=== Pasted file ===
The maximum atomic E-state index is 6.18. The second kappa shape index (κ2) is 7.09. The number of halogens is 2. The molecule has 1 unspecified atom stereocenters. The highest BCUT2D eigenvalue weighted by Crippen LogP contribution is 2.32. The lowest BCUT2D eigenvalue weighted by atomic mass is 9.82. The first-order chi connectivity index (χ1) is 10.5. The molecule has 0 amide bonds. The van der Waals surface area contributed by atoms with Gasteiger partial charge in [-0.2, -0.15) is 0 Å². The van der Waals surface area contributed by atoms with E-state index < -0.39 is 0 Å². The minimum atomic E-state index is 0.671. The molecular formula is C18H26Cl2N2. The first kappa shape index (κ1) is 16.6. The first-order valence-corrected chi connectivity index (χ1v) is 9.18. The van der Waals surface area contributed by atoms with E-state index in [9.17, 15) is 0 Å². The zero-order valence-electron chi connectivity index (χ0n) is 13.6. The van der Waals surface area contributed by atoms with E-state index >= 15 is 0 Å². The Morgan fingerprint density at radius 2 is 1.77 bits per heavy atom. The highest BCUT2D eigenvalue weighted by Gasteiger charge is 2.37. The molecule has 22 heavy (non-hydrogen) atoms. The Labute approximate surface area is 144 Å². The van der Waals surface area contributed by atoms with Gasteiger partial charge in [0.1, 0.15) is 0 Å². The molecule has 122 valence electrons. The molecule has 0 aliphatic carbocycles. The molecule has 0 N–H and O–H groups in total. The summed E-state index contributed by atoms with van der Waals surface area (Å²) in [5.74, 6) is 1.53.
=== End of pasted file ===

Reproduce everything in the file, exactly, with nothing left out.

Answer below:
The maximum atomic E-state index is 6.18. The second kappa shape index (κ2) is 7.09. The number of halogens is 2. The molecule has 1 unspecified atom stereocenters. The highest BCUT2D eigenvalue weighted by Crippen LogP contribution is 2.32. The lowest BCUT2D eigenvalue weighted by atomic mass is 9.82. The first-order chi connectivity index (χ1) is 10.5. The molecule has 0 amide bonds. The van der Waals surface area contributed by atoms with Gasteiger partial charge in [-0.2, -0.15) is 0 Å². The van der Waals surface area contributed by atoms with E-state index < -0.39 is 0 Å². The minimum atomic E-state index is 0.671. The molecular formula is C18H26Cl2N2. The first kappa shape index (κ1) is 16.6. The first-order valence-corrected chi connectivity index (χ1v) is 9.18. The van der Waals surface area contributed by atoms with E-state index in [9.17, 15) is 0 Å². The zero-order valence-electron chi connectivity index (χ0n) is 13.6. The van der Waals surface area contributed by atoms with E-state index >= 15 is 0 Å². The Morgan fingerprint density at radius 2 is 1.77 bits per heavy atom. The highest BCUT2D eigenvalue weighted by Gasteiger charge is 2.37. The molecule has 22 heavy (non-hydrogen) atoms. The Labute approximate surface area is 144 Å². The van der Waals surface area contributed by atoms with Gasteiger partial charge in [0.1, 0.15) is 0 Å². The molecule has 122 valence electrons. The molecule has 0 aliphatic carbocycles. The molecule has 0 N–H and O–H groups in total. The summed E-state index contributed by atoms with van der Waals surface area (Å²) in [5.74, 6) is 1.53.